Another view of the bridge. The circular item is the gyro repeater, and the rectangular box to its left is for the sound-powered phone:




These triangular plates divert exhaust from the emergency diesels away from the snorkel mast. The snorkel mast is represented by the scribed circle at the very rear of the sail:




And, this little notch is for the stern light:




Items still on my sail "to do" list are to scribe the doors for the port & starboard running lights; add the port-side access door; add the hand rails; and drill an opening at the front of the sail for the ship's whistle.






Before I sign off, yesterday I had a visit from one of God's creatures. I found this critter in my yard:




It is a "common snapping turtle", about a foot long. It definitely didn't belong in my yard, so I collected it up (very carefully, as I have need for all of my fingers) and relocated it to the nearest stream.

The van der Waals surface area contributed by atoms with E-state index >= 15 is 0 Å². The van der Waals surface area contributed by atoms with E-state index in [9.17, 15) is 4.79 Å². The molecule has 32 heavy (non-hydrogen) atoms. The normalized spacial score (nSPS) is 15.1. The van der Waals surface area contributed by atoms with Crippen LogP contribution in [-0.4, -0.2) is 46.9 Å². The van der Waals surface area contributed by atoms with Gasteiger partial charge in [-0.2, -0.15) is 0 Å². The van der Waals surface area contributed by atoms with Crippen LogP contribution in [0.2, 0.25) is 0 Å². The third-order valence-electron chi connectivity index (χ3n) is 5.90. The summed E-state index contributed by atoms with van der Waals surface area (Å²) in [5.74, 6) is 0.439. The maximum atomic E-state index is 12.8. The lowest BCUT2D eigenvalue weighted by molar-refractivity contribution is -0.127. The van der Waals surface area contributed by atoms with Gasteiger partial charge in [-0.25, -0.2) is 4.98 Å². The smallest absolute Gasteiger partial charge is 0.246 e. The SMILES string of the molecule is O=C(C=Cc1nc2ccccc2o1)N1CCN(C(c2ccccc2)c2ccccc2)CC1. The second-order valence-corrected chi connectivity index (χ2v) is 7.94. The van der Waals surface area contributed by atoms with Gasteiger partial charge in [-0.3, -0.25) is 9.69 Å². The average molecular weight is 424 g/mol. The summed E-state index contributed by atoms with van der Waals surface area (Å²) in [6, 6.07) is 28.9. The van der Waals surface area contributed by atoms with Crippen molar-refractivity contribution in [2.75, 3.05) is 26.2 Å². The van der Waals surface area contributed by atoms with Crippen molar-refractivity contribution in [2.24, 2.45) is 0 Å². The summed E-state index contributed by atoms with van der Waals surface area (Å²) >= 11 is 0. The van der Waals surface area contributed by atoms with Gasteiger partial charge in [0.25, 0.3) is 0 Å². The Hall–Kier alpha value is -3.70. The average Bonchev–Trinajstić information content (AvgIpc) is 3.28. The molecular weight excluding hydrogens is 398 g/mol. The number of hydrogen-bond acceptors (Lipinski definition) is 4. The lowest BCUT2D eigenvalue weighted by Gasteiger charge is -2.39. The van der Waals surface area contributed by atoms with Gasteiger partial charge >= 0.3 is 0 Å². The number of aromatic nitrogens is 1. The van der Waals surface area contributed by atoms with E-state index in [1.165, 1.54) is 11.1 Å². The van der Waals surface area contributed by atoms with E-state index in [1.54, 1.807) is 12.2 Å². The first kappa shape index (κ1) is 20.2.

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Scribed doors for the running lights and sail access entry; drilled out a hole for the whistle; and added handrails:




Painted and installed all the bits and bobs represent the tops of the masts:




Detailed the bridge area (a hatch for the bridge access trunk will be added later):




The postman just delivered these little sailor dudes by Trumpeter. They are a bit overscale (1/200), but I doubt anyone will notice:




All-in-all, this sail is much improved over the one I made back in 1980:





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Billin that boat is turning out ship shape in Bristol fashion... I mean Groton Fashion. Looks Great!